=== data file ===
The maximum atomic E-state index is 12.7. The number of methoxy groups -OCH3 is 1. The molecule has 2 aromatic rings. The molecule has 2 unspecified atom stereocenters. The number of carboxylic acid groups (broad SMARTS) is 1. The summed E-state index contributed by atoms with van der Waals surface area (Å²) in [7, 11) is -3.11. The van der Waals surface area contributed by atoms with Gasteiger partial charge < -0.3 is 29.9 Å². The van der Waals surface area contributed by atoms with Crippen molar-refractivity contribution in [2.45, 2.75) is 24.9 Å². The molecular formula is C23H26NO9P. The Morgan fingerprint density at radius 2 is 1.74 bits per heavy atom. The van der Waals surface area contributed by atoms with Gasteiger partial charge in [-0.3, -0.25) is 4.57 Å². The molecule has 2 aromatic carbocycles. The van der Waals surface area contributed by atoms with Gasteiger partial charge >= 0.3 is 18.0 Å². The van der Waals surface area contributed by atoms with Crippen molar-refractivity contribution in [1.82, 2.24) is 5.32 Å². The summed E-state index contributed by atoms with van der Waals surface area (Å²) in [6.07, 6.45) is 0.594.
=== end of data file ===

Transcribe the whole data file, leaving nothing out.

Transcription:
The maximum atomic E-state index is 12.7. The number of methoxy groups -OCH3 is 1. The molecule has 2 aromatic rings. The molecule has 2 unspecified atom stereocenters. The number of carboxylic acid groups (broad SMARTS) is 1. The summed E-state index contributed by atoms with van der Waals surface area (Å²) in [7, 11) is -3.11. The van der Waals surface area contributed by atoms with Gasteiger partial charge < -0.3 is 29.9 Å². The van der Waals surface area contributed by atoms with Crippen molar-refractivity contribution in [2.45, 2.75) is 24.9 Å². The molecular formula is C23H26NO9P. The Morgan fingerprint density at radius 2 is 1.74 bits per heavy atom. The van der Waals surface area contributed by atoms with Gasteiger partial charge in [-0.3, -0.25) is 4.57 Å². The molecule has 2 aromatic carbocycles. The van der Waals surface area contributed by atoms with Gasteiger partial charge >= 0.3 is 18.0 Å². The van der Waals surface area contributed by atoms with Crippen molar-refractivity contribution in [1.82, 2.24) is 5.32 Å². The summed E-state index contributed by atoms with van der Waals surface area (Å²) in [6.07, 6.45) is 0.594.